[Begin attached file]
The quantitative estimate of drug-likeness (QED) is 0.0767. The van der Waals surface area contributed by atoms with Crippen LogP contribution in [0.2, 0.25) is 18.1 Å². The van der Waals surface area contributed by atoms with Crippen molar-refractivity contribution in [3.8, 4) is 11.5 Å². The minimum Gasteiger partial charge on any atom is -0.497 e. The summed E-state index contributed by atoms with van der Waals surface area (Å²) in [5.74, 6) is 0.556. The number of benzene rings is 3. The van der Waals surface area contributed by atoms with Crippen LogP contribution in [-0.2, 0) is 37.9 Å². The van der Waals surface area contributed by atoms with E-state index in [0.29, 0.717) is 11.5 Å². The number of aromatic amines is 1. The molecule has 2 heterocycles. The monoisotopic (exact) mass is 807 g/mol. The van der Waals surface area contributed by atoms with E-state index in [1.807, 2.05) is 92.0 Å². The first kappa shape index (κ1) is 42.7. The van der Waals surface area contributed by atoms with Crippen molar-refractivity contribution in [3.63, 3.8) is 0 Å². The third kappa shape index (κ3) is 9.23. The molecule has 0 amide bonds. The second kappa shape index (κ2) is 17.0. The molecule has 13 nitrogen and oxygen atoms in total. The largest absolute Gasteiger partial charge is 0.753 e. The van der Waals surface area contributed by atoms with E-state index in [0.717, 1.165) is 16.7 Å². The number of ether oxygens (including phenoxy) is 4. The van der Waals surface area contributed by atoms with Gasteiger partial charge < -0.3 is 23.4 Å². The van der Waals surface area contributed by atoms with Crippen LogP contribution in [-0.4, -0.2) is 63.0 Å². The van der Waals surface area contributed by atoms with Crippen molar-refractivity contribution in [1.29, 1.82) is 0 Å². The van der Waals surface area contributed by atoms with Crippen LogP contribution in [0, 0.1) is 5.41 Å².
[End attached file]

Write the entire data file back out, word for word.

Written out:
The quantitative estimate of drug-likeness (QED) is 0.0767. The van der Waals surface area contributed by atoms with Crippen LogP contribution in [0.2, 0.25) is 18.1 Å². The van der Waals surface area contributed by atoms with Crippen molar-refractivity contribution in [3.8, 4) is 11.5 Å². The minimum Gasteiger partial charge on any atom is -0.497 e. The summed E-state index contributed by atoms with van der Waals surface area (Å²) in [5.74, 6) is 0.556. The number of benzene rings is 3. The van der Waals surface area contributed by atoms with Crippen LogP contribution in [-0.2, 0) is 37.9 Å². The van der Waals surface area contributed by atoms with E-state index in [0.29, 0.717) is 11.5 Å². The number of aromatic amines is 1. The molecule has 2 heterocycles. The monoisotopic (exact) mass is 807 g/mol. The van der Waals surface area contributed by atoms with E-state index in [1.807, 2.05) is 92.0 Å². The first kappa shape index (κ1) is 42.7. The van der Waals surface area contributed by atoms with Crippen molar-refractivity contribution in [3.63, 3.8) is 0 Å². The third kappa shape index (κ3) is 9.23. The molecule has 0 amide bonds. The second kappa shape index (κ2) is 17.0. The molecule has 13 nitrogen and oxygen atoms in total. The largest absolute Gasteiger partial charge is 0.753 e. The van der Waals surface area contributed by atoms with E-state index in [0.717, 1.165) is 16.7 Å². The number of ether oxygens (including phenoxy) is 4. The van der Waals surface area contributed by atoms with Gasteiger partial charge < -0.3 is 23.4 Å². The van der Waals surface area contributed by atoms with Crippen LogP contribution in [-0.4, -0.2) is 63.0 Å². The van der Waals surface area contributed by atoms with Crippen molar-refractivity contribution in [1.29, 1.82) is 0 Å². The van der Waals surface area contributed by atoms with Crippen LogP contribution in [0, 0.1) is 5.41 Å².